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US Legislative Round Up

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Cruelty free developments from our North American team

Like everyone, our US team had to adjust to the year’s challenges with Covid-19 changing our lobbying strategies and cutting some state legislative sessions short. But this unusual year did not prevent us from advocating on behalf of animals in laboratories at the state and federal level. Here are the legislative highlights for 2020. We kicked off the new year with a celebration [complete with a bunny flash mob] of new cruelty free cosmetic laws coming into force in California, Nevada and Illinois. It is now illegal to sell any cosmetic product tested on animals after January 1, 2020. Throughout the year we continued to push new state-level cosmetics legislation in Hawaii, Maryland, Virginia and New York. The Hawaii and Maryland bills came close to passing but ran out of time when these state legislatures adjourned early due to Covid-19.

We continued to use the momentum from our state successes to push for passage of the federal Humane Cosmetics Act which would end animal testing for cosmetic across the entire US. After Covid-19 halted some of our in-person meeting plans in Washington DC, we instead hosted a webinar “Safer Cosmetics through Animal Free Testing” with XCellR8 , a laboratory exclusively devoted to animal-free safety testing. As a result, we were able to reach an international audience with attendees joining from the US, Canada, the UK, Italy, France, China, Japan, South Korea and South Africa. While the Humane Cosmetics Act did not advance this year, our efforts helped it achieve an impressive level of bipartisan support with 19 Senate cosponsors and 195 cosponsors in the House. We look forward to working to build back the support in 2021.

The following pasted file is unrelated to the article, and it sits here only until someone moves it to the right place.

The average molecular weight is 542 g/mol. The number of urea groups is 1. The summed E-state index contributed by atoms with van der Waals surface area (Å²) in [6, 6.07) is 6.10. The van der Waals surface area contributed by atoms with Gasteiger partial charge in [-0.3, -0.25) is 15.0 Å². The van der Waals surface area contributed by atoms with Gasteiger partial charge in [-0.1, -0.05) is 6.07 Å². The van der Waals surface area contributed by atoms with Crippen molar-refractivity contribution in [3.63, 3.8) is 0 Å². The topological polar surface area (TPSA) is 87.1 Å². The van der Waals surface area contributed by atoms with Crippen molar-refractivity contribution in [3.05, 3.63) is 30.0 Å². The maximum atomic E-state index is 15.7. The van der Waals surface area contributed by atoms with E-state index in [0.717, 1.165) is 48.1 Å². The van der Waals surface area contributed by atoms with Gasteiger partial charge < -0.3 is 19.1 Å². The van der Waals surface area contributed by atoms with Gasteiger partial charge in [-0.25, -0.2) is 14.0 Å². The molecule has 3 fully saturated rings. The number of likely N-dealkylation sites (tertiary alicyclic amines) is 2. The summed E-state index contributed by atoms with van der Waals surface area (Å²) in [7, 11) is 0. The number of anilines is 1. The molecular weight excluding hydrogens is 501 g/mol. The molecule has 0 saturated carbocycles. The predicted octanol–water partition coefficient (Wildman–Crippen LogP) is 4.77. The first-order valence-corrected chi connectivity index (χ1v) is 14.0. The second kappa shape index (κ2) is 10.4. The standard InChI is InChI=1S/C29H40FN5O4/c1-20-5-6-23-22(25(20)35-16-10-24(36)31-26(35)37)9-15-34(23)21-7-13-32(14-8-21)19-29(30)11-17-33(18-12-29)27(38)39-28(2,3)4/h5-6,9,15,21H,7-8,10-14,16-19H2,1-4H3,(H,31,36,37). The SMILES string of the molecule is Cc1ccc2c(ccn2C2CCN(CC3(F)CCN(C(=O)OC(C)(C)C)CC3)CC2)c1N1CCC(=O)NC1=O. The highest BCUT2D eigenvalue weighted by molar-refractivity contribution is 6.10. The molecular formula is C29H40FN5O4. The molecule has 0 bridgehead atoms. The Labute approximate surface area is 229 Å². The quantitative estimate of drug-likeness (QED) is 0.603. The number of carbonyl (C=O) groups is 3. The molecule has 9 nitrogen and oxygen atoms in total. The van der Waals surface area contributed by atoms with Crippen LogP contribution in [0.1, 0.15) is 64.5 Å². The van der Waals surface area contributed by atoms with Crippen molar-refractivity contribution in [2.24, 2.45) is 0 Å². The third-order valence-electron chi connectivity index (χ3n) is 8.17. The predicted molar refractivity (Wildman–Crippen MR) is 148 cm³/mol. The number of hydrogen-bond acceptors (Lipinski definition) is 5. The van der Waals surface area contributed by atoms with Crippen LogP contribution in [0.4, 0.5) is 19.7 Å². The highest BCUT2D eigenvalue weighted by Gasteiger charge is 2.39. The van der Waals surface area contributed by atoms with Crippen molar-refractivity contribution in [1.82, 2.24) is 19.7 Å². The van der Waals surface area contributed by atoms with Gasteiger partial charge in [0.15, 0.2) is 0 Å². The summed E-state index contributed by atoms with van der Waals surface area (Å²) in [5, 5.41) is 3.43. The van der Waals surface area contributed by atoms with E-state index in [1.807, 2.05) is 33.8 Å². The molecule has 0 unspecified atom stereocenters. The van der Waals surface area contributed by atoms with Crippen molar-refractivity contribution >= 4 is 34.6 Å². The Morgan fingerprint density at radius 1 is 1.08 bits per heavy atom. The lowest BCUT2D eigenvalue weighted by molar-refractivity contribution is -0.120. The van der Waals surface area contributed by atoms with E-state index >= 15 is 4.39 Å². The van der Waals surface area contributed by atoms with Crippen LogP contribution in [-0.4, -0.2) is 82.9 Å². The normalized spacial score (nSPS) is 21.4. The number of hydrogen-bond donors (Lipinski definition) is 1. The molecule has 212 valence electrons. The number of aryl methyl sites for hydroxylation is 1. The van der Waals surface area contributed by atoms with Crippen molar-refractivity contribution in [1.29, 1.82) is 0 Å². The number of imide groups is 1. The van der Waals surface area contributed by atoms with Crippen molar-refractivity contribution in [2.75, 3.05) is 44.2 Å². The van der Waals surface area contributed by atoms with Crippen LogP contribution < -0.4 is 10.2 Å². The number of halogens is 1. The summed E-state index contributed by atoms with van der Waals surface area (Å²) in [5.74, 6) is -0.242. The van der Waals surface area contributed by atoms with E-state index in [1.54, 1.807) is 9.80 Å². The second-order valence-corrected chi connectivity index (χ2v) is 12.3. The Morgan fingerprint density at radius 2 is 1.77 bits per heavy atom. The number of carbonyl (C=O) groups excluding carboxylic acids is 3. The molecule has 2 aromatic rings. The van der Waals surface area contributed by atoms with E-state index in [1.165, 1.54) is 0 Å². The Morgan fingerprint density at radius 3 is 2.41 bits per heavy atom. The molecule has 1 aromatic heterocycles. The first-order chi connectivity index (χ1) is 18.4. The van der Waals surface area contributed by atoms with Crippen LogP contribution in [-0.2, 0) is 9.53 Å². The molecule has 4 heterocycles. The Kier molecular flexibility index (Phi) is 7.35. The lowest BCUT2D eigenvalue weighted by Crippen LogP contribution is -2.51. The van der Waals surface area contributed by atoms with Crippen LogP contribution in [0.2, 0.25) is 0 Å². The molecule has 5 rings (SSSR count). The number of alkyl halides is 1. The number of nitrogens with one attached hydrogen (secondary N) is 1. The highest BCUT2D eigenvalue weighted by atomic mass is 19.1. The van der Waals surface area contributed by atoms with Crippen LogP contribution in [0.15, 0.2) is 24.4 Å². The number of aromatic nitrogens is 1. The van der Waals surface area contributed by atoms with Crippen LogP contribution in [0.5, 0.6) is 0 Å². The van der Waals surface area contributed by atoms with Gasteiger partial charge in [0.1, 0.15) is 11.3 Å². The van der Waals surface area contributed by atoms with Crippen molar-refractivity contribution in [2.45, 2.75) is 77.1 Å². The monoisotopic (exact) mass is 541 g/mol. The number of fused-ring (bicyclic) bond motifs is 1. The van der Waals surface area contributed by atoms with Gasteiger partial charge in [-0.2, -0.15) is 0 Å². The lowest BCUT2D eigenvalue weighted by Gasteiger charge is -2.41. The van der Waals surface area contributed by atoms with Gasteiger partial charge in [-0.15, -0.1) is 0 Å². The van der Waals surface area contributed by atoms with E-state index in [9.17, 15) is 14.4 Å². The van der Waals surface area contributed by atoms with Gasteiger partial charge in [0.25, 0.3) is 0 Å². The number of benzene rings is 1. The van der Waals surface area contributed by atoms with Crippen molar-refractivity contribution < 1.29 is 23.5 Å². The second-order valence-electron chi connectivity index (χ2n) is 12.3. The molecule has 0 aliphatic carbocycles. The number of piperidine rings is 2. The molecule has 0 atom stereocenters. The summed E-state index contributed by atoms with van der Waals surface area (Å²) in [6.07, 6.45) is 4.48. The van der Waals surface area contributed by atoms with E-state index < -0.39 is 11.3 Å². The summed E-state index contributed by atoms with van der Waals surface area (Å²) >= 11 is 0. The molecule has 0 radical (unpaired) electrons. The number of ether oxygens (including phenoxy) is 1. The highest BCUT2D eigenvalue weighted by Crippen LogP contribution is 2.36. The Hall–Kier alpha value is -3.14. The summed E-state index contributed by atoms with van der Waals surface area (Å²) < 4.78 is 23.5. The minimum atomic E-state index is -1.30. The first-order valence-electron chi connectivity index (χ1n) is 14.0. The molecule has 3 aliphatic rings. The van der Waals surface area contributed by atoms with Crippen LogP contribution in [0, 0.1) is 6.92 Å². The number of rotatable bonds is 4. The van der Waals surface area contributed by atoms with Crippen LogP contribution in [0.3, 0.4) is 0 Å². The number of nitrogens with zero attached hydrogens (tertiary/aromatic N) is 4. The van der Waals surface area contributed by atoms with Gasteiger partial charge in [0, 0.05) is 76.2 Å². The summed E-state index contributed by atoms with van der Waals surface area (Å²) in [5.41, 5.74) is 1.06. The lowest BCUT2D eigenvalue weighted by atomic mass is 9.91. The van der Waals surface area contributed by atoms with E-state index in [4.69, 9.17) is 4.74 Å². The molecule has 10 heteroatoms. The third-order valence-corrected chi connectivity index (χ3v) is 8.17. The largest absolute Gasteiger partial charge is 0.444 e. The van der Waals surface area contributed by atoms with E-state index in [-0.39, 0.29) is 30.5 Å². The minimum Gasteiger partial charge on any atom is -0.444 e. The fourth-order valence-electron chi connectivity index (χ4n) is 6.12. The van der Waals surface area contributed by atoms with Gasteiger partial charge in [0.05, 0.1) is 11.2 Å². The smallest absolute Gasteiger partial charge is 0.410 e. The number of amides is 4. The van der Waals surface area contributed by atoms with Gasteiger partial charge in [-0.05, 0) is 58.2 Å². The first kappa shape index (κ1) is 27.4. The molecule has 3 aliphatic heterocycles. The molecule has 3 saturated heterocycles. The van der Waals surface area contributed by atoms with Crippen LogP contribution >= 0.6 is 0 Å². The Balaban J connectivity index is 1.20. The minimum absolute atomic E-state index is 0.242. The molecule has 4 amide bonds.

Our US team also hit the ground running advocating on behalf of the Humane and Existing Alternative in Research and Testing Sciences (HEARTS) Act, with a pre Valentine’s Day congressional briefing in the House of Representatives in Washington DC. The briefing was hosted in conjunction with the bill sponsors Representatives Lucille Roybal-Allard (D-CA) and Ken Calvert (R-CA), who both spoke at the briefing about the importance of moving away from animal-based research and embracing new non-animal methods. Rep Roybal-Allard thanked us, saying: “It has been my privilege to work with Cruelty Free International today, but it has been an even greater privilege to work with this incredible organization to develop legislation that would prioritise the use of non-animal research methods in taxpayer-funded science”.

In July, language pulled from the HEARTS Act was included in the House Fiscal Year 2021 Labor-HHS-Education Appropriation Bill – providing a pathway to achieve some of the changes sought in the HEARTS Act ahead of passing the bill as it tied to 2021 funding for the NIH. Our team continuing to work to keep this language in the final budget. We hope to welcome the HEARTS Act back in 2021. Last but not least, in August, Congressman Tony Cárdenas (D-CA ) introduced H.R. 8001, the Companion Animal Release from Experiments (CARE) Act, backed by us. The bill would require that research facilities in receipt of funding from the National Institutes of Health develop and implement adoption policies for dogs, cats and rabbits no longer used for research. The bill also requires that information about the adoption policy and the success of the program (number of animals used, adopted or destroyed) be made available on the facilities website. Ending the year on a high note, in November we were thrilled to gain star support for the CARE Act from actors Mayim Bialik (The Big Bang Theory) and Eric McCormack (Will and Grace) who joined our call to #SendSurvivorsHome.